Diets for Irritable Bowel Syndrome

Irritable bowel syndrome (IBS) is an intestinal disorder typically characterized by dramatic changes in bowel movements. The symptoms of IBS vary greatly patient to patient but may include any, or any combination, of the following:

  • Diarrhea
  • Constipation
  • Cramping
  • Bloating
  • Gas
  • Abdominal pain

 

The National Institute of Diabetes and Digestive and Kidney Diseases reports that about 10-15% of US adults are affected by IBS. The number tends to be higher in women than in men. The exact cause of IBS in unknown, and medical intervention may be necessary for the treatment of IBS, but most doctors may also recommend a change in lifestyle and diet. There are many diets that may help reduce the symptoms of IBS and it may be necessary to try several before finding what works for you. Always speak with your doctor before making lifestyle or diet changes so they can help monitor your symptoms and overall health.

 

  1. FODMAP DietFODMAPs stands for “fermentable oligosaccharides, disaccharides, monosaccharides, and polyols.” That’s a mouthful! In more simple terms, FODMAPs are carbohydrates that your body has difficult digesting. These carbs tend to pull fluids as the body processes them, which may cause bloating, gas or diarrhea in those with IBS. By reducing high FODMAP foods, a patient with IBS may experience reduced discomfort. The FODMAP diet was developed by a team of researchers in Australia.

    It is important to note that not all carbohydrates are high FODMAPs. Here are a few to avoid:
     
      • Dairy (with lactose) including milk, ice cream, cheese and yogurt.
      • Beans/Legumes
      • Cashews and pistachios
      • High-fructose corn syrup
      • Some fruits (these include apples, pears, peaches, watermelon and more)
      • Some vegetables (onions, broccoli, artichoke, Brussels sprouts, and more)
      • Wheat-based products including bread, pasta and cereal
      • Sweeteners

    Foods low on the FODMAP scale may be enjoyed freely – those include:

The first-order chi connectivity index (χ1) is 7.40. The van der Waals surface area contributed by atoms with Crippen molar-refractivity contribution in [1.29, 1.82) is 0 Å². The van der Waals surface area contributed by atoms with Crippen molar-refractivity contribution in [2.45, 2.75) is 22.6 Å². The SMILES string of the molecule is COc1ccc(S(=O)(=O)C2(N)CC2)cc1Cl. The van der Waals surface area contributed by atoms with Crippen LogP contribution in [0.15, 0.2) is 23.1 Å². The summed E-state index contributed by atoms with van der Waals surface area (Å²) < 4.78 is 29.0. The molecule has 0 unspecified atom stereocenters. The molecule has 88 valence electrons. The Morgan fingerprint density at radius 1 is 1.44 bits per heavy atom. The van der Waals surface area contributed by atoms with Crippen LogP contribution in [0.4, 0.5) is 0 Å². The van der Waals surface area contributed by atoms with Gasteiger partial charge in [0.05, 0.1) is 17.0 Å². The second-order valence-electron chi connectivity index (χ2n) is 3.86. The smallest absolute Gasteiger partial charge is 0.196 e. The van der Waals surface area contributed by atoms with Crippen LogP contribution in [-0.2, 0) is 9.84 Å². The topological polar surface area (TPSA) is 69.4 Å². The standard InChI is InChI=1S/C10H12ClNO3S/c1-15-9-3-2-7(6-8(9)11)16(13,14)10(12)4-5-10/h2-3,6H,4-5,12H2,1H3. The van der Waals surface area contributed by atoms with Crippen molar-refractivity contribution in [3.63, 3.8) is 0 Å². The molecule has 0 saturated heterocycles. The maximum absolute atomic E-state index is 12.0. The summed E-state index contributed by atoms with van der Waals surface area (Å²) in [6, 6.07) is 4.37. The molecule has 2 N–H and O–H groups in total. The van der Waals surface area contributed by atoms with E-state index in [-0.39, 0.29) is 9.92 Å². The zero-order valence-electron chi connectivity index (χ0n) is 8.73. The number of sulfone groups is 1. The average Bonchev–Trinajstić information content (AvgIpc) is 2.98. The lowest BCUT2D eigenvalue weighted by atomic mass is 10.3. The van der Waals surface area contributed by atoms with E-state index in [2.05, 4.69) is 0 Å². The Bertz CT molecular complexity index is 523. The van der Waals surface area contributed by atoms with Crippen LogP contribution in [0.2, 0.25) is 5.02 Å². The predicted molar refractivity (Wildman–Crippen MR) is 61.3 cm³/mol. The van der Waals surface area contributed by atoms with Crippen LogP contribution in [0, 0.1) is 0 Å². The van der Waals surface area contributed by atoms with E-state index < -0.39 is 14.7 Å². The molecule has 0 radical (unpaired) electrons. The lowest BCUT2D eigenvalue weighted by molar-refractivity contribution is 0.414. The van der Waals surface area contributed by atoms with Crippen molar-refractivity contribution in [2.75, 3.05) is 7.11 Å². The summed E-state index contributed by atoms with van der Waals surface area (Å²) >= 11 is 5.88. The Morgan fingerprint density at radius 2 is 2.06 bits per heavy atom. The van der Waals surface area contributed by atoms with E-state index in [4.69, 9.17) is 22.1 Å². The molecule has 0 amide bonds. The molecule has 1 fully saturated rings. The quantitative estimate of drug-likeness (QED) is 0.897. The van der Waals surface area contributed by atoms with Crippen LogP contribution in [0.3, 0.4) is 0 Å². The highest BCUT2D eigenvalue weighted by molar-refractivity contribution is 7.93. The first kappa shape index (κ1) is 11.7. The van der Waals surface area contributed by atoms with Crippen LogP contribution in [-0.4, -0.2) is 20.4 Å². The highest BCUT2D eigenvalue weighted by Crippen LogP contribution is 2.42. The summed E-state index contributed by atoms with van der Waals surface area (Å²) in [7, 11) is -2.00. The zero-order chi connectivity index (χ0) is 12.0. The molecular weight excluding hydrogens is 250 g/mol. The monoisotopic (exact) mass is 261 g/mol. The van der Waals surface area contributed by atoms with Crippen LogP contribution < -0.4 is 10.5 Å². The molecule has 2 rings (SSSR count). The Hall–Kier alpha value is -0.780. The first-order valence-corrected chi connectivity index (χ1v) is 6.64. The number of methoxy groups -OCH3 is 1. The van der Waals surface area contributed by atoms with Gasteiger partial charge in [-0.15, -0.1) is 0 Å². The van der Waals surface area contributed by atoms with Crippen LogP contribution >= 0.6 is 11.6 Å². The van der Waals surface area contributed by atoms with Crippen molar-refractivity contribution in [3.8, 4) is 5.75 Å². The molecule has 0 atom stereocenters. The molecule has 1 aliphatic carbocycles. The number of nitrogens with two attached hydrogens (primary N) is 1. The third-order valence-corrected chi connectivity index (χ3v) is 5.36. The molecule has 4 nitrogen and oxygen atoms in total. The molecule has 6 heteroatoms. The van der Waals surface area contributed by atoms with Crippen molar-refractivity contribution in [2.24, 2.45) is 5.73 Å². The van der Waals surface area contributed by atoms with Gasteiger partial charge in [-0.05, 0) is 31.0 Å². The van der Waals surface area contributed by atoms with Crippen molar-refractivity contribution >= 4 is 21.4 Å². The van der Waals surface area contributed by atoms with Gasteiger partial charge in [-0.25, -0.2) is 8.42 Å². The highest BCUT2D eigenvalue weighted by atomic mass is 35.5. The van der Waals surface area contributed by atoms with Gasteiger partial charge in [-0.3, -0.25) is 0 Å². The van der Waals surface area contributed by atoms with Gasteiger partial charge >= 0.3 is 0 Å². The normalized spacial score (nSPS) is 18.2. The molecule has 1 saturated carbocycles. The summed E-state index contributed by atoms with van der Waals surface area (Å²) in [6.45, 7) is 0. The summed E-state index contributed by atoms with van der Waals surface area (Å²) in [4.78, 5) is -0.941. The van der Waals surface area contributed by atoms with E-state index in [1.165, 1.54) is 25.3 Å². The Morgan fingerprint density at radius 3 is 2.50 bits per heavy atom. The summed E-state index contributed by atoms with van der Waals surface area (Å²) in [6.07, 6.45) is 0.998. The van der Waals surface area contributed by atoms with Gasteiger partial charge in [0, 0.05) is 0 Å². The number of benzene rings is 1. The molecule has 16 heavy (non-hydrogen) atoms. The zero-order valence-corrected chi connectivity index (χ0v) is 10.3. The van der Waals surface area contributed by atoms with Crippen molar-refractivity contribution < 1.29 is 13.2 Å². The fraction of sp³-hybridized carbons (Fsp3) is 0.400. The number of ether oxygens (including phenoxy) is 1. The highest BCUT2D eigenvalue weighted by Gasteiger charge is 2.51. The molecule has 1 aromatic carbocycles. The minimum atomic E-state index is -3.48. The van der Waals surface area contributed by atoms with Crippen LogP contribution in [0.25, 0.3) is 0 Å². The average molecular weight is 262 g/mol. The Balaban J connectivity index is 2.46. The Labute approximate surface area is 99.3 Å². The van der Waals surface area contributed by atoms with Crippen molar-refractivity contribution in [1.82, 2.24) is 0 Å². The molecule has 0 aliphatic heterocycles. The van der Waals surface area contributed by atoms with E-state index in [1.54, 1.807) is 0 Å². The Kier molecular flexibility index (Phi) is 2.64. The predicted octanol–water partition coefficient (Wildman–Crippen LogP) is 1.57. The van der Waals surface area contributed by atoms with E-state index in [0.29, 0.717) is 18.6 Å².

• Vegetables including: lettuce, cucumber, eggplant and baby spinach
    • Fruits including: Berries (strawberries, blueberries & raspberries,) grapes & kiwi
    • Fish: salmon, lobster, shrimp & crab
    • Starches, cereals & grains: quinoa, brown rice
    • Meats: lean cuts of chicken, turkey, beef and lamb
    • Fats: “Good fats” such as seeds, butter, nuts and olive oil

  2. Elimination Diet - As the name implies, this diet includes removing one food or type of food from your diet for an extended period of time to see if IBS symptoms are reduced. The International Foundation for Functional Gastrointestinal Disorders (IFFGD) gives a few examples of the most common foods to try to eliminate for the reduction of IBS symptoms:
    • Nuts
    • Insoluble fiber
    • Coffee
    • Chocolate

      Your doctor may also give other recommendations on foods you could try to avoid. The gluten-free diet may also fall under this category and would include eliminating any foods containing gluten.

  3. High-fiber DietThe average adult should eat 20-35 grams of fiber each day. Fiber works to add bulk to your stools, which helps everything move along properly. Fiber-rich foods may help prevent constipation. These high-fiber foods may include fruits, vegetables and whole grains. If you experience gas or bloating after upping your fiber intake, try focusing on soluble fiber, found in fruits and vegetables while limiting your grains.

  4. Low-fiber DietIf your IBS symptoms tend to include gas and diarrhea, increasing your fiber intake may worsen your symptoms. Instead of limiting, or eliminating, fiber from your diet try to focus on including soluble fiber. This type of fiber dissolves in water instead of adding bulk. Some examples of soluble fiber include: apples, berries and oatmeal. (Insoluble fiber is found in items such as wholegrains, nuts, broccoli and raisins.)

  5. Low-fat DietHigh-fat foods are usually low in fiber, which can worsen some IBS symptoms. The Cleveland Clinic reports that high-fat diets are especially problematic for people who experience mixed IBS symptoms, which is characterized by experiencing a combination of both diarrhea and constipation. In addition to worsening some IBS-related symptoms, a high-fat diet has been linked to many other health issues.

Some of these diets may help to reduce IBS related symptoms, but every person is different. Try keeping an IBS journal to record changes in your IBS symptoms and what you may have eaten that could be linked to the symptoms. Remember to speak with your doctor before making major lifestyle or diet changes to avoid an overly-restrictive diet.


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Written By: S. Campbell for Access Health Care Physicians, LLC. 

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